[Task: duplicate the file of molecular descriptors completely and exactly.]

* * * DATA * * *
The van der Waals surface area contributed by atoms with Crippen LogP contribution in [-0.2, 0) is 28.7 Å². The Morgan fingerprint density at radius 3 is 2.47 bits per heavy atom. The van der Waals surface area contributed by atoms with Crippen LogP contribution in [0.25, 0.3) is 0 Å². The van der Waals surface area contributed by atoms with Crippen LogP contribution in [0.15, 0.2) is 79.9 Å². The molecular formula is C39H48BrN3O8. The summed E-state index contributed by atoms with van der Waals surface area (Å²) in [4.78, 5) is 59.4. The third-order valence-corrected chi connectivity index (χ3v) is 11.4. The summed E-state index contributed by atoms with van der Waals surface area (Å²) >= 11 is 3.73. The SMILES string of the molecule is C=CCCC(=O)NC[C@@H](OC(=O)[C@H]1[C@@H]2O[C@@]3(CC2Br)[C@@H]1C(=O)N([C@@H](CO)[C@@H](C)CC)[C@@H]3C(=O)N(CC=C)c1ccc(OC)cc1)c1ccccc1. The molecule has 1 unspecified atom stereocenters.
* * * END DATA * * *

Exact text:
The van der Waals surface area contributed by atoms with Crippen LogP contribution in [-0.2, 0) is 28.7 Å². The Morgan fingerprint density at radius 3 is 2.47 bits per heavy atom. The van der Waals surface area contributed by atoms with Crippen LogP contribution in [0.25, 0.3) is 0 Å². The van der Waals surface area contributed by atoms with Crippen LogP contribution in [0.15, 0.2) is 79.9 Å². The molecular formula is C39H48BrN3O8. The summed E-state index contributed by atoms with van der Waals surface area (Å²) in [4.78, 5) is 59.4. The third-order valence-corrected chi connectivity index (χ3v) is 11.4. The summed E-state index contributed by atoms with van der Waals surface area (Å²) >= 11 is 3.73. The SMILES string of the molecule is C=CCCC(=O)NC[C@@H](OC(=O)[C@H]1[C@@H]2O[C@@]3(CC2Br)[C@@H]1C(=O)N([C@@H](CO)[C@@H](C)CC)[C@@H]3C(=O)N(CC=C)c1ccc(OC)cc1)c1ccccc1. The molecule has 1 unspecified atom stereocenters.